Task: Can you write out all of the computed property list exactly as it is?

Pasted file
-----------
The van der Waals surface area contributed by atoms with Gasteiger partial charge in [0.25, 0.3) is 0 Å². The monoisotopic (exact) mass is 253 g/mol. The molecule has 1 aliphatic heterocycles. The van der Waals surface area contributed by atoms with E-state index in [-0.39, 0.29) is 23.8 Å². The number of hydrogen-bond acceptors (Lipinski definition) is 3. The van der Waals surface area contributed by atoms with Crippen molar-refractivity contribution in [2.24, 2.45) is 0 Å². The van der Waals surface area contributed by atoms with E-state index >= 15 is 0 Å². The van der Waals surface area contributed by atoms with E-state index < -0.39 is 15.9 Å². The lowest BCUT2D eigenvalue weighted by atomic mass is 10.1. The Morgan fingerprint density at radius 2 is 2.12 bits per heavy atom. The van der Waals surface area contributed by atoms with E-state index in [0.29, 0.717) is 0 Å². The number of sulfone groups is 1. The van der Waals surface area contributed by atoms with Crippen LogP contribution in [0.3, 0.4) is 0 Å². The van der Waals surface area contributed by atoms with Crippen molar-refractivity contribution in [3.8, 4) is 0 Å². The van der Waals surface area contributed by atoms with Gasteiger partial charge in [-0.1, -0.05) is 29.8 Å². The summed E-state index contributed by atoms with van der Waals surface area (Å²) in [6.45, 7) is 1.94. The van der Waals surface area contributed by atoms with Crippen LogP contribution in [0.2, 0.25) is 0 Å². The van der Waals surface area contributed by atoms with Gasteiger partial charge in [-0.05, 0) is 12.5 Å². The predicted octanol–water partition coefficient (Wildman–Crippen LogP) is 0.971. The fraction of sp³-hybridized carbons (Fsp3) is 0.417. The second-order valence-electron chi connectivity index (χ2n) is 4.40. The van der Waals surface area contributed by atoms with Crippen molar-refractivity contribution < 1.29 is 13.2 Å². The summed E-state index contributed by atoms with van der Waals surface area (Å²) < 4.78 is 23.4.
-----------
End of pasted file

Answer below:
The van der Waals surface area contributed by atoms with Gasteiger partial charge in [0.25, 0.3) is 0 Å². The monoisotopic (exact) mass is 253 g/mol. The molecule has 1 aliphatic heterocycles. The van der Waals surface area contributed by atoms with E-state index in [-0.39, 0.29) is 23.8 Å². The number of hydrogen-bond acceptors (Lipinski definition) is 3. The van der Waals surface area contributed by atoms with Crippen molar-refractivity contribution in [2.24, 2.45) is 0 Å². The van der Waals surface area contributed by atoms with E-state index >= 15 is 0 Å². The van der Waals surface area contributed by atoms with E-state index < -0.39 is 15.9 Å². The lowest BCUT2D eigenvalue weighted by atomic mass is 10.1. The Morgan fingerprint density at radius 2 is 2.12 bits per heavy atom. The van der Waals surface area contributed by atoms with E-state index in [0.29, 0.717) is 0 Å². The number of sulfone groups is 1. The van der Waals surface area contributed by atoms with Crippen LogP contribution in [0.3, 0.4) is 0 Å². The van der Waals surface area contributed by atoms with Crippen molar-refractivity contribution in [3.8, 4) is 0 Å². The van der Waals surface area contributed by atoms with Gasteiger partial charge in [-0.1, -0.05) is 29.8 Å². The summed E-state index contributed by atoms with van der Waals surface area (Å²) in [6.45, 7) is 1.94. The van der Waals surface area contributed by atoms with Crippen LogP contribution in [0.2, 0.25) is 0 Å². The van der Waals surface area contributed by atoms with Gasteiger partial charge in [-0.05, 0) is 12.5 Å². The predicted octanol–water partition coefficient (Wildman–Crippen LogP) is 0.971. The fraction of sp³-hybridized carbons (Fsp3) is 0.417. The second-order valence-electron chi connectivity index (χ2n) is 4.40. The van der Waals surface area contributed by atoms with Crippen molar-refractivity contribution < 1.29 is 13.2 Å². The summed E-state index contributed by atoms with van der Waals surface area (Å²) < 4.78 is 23.4.